In a novel or short story you need characters that seem as real as possible and act in ways that make sense to the reader. Some people make a grand production of creating characters, filling out a 25 page character sheets, writing character episodes and even drawing artwork of their characters to get a real feel of what they look like. Other people just some open a baby name book, randomly choose a name and say, “Frank. Yeah, Frank is a great name for my stereo typical warrior.” And then they proceed to write the same warrior that has been found in every formulaic fantasy novel since the 1970s.
To get a truly believable character for your fiction writing, you probably have to fall somewhere between those two extremes. Of course, if you enjoy delving into the deep dark secrets of every character you make you can use character sheets and write stories of the character that will not end up in your finished novel. For simple characters, like the back up guy who gets killed by the rampaging werehog halfway through chapter 2, you probably could just give them the name and set them loose on your pages.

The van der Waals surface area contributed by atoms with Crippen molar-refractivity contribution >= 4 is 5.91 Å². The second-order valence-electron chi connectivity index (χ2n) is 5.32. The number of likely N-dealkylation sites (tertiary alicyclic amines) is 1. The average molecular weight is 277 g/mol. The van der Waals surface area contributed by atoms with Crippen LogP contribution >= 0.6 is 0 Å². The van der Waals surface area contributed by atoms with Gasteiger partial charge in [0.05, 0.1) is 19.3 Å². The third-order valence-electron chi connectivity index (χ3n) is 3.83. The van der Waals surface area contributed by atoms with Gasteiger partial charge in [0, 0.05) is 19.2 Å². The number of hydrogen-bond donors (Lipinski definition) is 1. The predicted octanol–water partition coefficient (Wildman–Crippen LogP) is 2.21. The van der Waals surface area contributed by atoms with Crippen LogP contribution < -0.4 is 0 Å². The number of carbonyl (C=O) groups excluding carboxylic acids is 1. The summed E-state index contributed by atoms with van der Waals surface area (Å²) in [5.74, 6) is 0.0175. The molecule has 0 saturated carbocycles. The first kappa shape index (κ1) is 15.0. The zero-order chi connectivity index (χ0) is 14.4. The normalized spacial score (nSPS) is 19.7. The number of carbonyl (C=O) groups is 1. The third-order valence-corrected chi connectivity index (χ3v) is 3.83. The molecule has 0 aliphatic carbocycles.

The most important question to ask when creating characters for fiction is, “why?”
Let’s say you are looking for a protagonist for your fantasy novel about a milkmaid’s father who goes off to fight in the Kings war but ends up uncovering the secret genetic testing laboratory run by an evil centaur instead. This man, because he is going to be on practically every page of the story, has to be really well thought out. How he acts and reacts, and what he says to the people he meets, will depend upon his past experience, attitudes and mindsets.
The milkmaid’s father — we’ll call him Frank — can be organized in a character sheet easily, but that does not give the whole story. Frank could have dark brown hair that’s slightly graying at the sides and a injured knee which gives him a distinctive limp. You could know that besides the milkmaid he also has two sons and a pet dog. You could know that he worships the god Blurb and is a supporter of the current king. You could even know stuff like what food he likes or what he’s likely to do when confronted with danger: run or fight?
The most important thing is WHY he does what he does. Why does Frank have injured knee? Did he used to be a soldier or was he attacked by a wild boar? Was he attacked by a wild centaur? That could definitely color his interaction with those involved in the genetic testing ring he discovers. Why does Frank support the king? Is he political at all? When he finds out that the king has been covering up the evil centaur’s activities, how will his opinion change?
Most people in the real world have a reason for everything they do. Psychologists may say it all starts in childhood, and it should for your characters as well. Even though these past experiences will not make it into your story, they still tell you why the character acts know the way he does. And if you can come up with a believable reason why a character is doing what he’s doing, your readers will believe it too.